Here, contrary to DHL's assertions, the Court has not previously authorized DHL to incur any in custodia legis expenses in connection with the Interested Parties' arrest/attachment - let alone DHL's now-vacated attachment - of the Vessel. Rather, the Court has granted the Interested Parties - and the Interested Parties only - authority to incur in custodia legis expenses in connection with the Vessel. (See Ray Action, Docs. 48, 81, 97.) Accordingly, DHL is relegated to the equitable remedies and the calm discretion of this Court in seeking reimbursement for the monies it advanced to the Custodian. Here, the Court finds that the equities of the case and good conscience counsel in favor of reimbursing DHL the monies advanced from the proceeds from the sale of the Vessel's (i.e., the substitute res).

         The Custodian, acting upon what originally appeared to be a valid attachment of the Vessel by DHL, instructed DHL to tender payment for the anticipated expenses to be incurred by the Custodian in connection with the Vessel from August 5, 2016 through its anticipated sale date. (See Doc. 25-1, at 5 (XXI have discussed this unique situation with [Custodian's] counsel, Patrick Novak, in order to minimize our risk and ensure payment of custodial costs, which are projected to be approximately $214, 000 - from this point in time through the likely sale date. The attached order [i.e., the Order directing issuance of process of maritime attachment and garnishment of the Vessel in favor of DHL, Doc. 2] indicates [DHL] is responsible for their share; please immediately forward $107, 000, representing half of the anticipated costs. Additionally, please execute and return the attached custody agreement. ").) In response, DHL eventually advanced a portion of these in custodia legis expenses - albeit without the Court's explicit authorization to do so and subsequent to the Vessel's sale - on August 25, 2016, when it tendered $84, 462.20 USD to the Custodian. (See Doc. 25-1, at 2, 13-14.) Further, the amounts tendered by DHL were actually applied by the Custodian to satisfy the expenses it incurred in preserving the Vessel for the benefit of the Interested Parties and other creditors. (See id., at 3; see also Ray Action, Doc. 86-1, at ¶ 13 & Ex. 1 (showing that DHL's advance of $84, 462.20 USD was applied, along with the Interested Parties' advance of $704, 690.91 USD, to satisfy the Custodian's total expenses of $789, 153.11 USD associated with post-arrest preservation of the Vessel).) Significantly, the Interested Parties have been unable to advance a plausible reason why they would not otherwise have been responsible to the Custodian - and would not themselves have been able to seek authorization and/or reimbursement - for the amounts advanced by DHL had it elected not to do so. Moreover, the Court finds that it would be an unjust result to not reimburse DHL for the funds it advanced in connection with the Custodian's post-arrest preservation of the Vessel as DHL stands to obtain nothing from the Vessel's sales proceeds (i.e., the substitute res) presently held in the registry.[5] Therefore, in accordance with the dictates of equity and good conscience, the Court exercises its discretion to order that DHL be reimbursed for the funds it advanced to the Custodian that were used for the post-arrest care of the Vessel, namely $84, 462.20 USD.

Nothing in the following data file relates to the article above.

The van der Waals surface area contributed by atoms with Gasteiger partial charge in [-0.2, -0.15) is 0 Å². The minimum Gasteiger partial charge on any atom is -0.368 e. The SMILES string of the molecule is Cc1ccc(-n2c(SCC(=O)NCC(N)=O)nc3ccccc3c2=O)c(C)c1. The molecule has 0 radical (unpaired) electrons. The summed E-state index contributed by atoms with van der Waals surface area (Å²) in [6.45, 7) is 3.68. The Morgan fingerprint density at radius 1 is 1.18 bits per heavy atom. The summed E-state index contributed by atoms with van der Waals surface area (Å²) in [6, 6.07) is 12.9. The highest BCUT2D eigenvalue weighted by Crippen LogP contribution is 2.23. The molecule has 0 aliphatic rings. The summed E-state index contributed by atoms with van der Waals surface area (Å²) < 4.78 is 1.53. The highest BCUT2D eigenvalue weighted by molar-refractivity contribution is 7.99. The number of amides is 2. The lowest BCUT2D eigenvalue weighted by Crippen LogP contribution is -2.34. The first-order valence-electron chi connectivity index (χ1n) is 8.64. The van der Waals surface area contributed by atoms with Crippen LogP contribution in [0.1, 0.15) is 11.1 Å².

III. ...